Minister without Portfolio Lin Wan-i, right, yesterday talks to reporters at a Cabinet press conference after being named vice convener and chief executive of a pension reform commission under the Presidential Office.
Photo: Liu Hsin-de, Taipei Times
The Executive Yuan has set up a pension reform office and expects to form a consensus over pension reform within a year, Premier Lin Chuan (林全) said yesterday.
The premier said that President Tsai Ing-wen (蔡英文) takes the task of pension reform seriously and has set up a pension reform committee in the Presidential Office.
The new pension reform office was set up to assist the committee, Lin said.
“The pension reform office will, in place of the Presidential Office, serve as coordinator between the different branches of governments and ministries,” Lin said.
“As pension reform would have an impact on different social groups, the office will invite these groups to discussions to reach a consensus, which is not an easy task,” the premier said.
Minister without Portfolio Lin Wan-i (林萬億), who was named deputy convener and executive director of the pension reform committee, will be guiding the pension reform office, the Executive Yuan said.
Lin Wan-i said that Tsai had approved the guidelines for setting up the committee on May 27 and that committee meetings would be soon convened.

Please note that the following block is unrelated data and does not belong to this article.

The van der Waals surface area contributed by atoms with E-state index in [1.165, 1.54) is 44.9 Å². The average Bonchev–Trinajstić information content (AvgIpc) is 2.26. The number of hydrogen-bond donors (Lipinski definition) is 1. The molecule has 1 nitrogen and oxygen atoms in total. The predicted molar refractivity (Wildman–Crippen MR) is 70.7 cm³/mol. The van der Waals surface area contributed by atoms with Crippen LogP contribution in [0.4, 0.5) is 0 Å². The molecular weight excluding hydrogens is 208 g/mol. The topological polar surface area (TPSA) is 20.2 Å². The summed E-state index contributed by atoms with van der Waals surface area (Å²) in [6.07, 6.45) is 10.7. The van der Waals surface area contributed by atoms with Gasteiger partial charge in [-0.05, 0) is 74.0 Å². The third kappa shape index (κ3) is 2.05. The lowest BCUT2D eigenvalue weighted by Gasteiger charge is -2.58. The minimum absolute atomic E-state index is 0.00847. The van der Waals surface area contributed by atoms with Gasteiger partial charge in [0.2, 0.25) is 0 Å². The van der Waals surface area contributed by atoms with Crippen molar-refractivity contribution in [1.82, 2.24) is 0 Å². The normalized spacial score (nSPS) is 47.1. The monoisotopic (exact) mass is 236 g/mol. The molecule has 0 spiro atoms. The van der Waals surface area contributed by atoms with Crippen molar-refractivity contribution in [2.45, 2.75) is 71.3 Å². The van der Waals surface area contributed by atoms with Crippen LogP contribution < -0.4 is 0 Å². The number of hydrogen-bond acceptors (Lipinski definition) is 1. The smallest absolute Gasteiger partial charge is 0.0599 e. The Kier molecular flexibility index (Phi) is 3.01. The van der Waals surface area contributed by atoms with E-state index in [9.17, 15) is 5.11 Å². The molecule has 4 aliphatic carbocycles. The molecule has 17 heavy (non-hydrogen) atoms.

“The pension reform committee is composed of experts, academics and representatives from different fields and social groups. The government agencies will make public related information for committee members to submit reform proposals, which will later be referred to national pension conferences for discussion and a possible consensus, which in turn will be referred to the Legislative Yuan for review and passage,” he said.
The first committee meeting will be called this month, with the president attending, he said.
The committee will then hold weekly meetings in the following four to six months, which are to be followed by regional conferences across the nation and national conferences, he added.
The reform agenda is expected to be completed in a year, he said.
“We are hoping to establish a sound financial system to ensure the sustainable development of social protection; close the gap between pensions granted to different social groups to promote social solidarity; promote a fair division of premium payment by workers, employers and the government; and achieve partial integration of [different pension] systems to ensure ‘separate, but equal’ protection,” he said.
Lin Wan-i said that pension reform could have an impact on the nation for “100 years.”
“It is both significant and necessary,” he said, adding that it is “a difficult task and I will need everybody’s help.”
The minister reiterated a promise he made in March that he would resign if he fails to submit proposed reforms to the legislature for review by May 20 next year.